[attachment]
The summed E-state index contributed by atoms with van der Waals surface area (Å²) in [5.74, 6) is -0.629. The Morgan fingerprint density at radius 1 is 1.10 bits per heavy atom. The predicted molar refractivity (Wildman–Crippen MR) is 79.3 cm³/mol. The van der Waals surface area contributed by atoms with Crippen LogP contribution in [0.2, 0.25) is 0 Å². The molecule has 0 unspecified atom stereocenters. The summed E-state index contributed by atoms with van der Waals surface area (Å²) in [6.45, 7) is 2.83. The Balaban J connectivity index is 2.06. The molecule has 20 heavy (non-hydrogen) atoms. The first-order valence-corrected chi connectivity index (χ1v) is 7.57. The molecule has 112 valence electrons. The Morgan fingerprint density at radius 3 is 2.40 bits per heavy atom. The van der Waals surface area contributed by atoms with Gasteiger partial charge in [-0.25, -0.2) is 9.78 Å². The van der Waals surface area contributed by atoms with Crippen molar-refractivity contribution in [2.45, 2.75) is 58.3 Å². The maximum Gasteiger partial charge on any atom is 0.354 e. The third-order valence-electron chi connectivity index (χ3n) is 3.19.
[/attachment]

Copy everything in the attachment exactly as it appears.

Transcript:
The summed E-state index contributed by atoms with van der Waals surface area (Å²) in [5.74, 6) is -0.629. The Morgan fingerprint density at radius 1 is 1.10 bits per heavy atom. The predicted molar refractivity (Wildman–Crippen MR) is 79.3 cm³/mol. The van der Waals surface area contributed by atoms with Crippen LogP contribution in [0.2, 0.25) is 0 Å². The molecule has 0 unspecified atom stereocenters. The summed E-state index contributed by atoms with van der Waals surface area (Å²) in [6.45, 7) is 2.83. The Balaban J connectivity index is 2.06. The molecule has 20 heavy (non-hydrogen) atoms. The first-order valence-corrected chi connectivity index (χ1v) is 7.57. The molecule has 112 valence electrons. The Morgan fingerprint density at radius 3 is 2.40 bits per heavy atom. The van der Waals surface area contributed by atoms with Gasteiger partial charge in [-0.25, -0.2) is 9.78 Å². The van der Waals surface area contributed by atoms with Crippen molar-refractivity contribution in [2.45, 2.75) is 58.3 Å². The maximum Gasteiger partial charge on any atom is 0.354 e. The third-order valence-electron chi connectivity index (χ3n) is 3.19.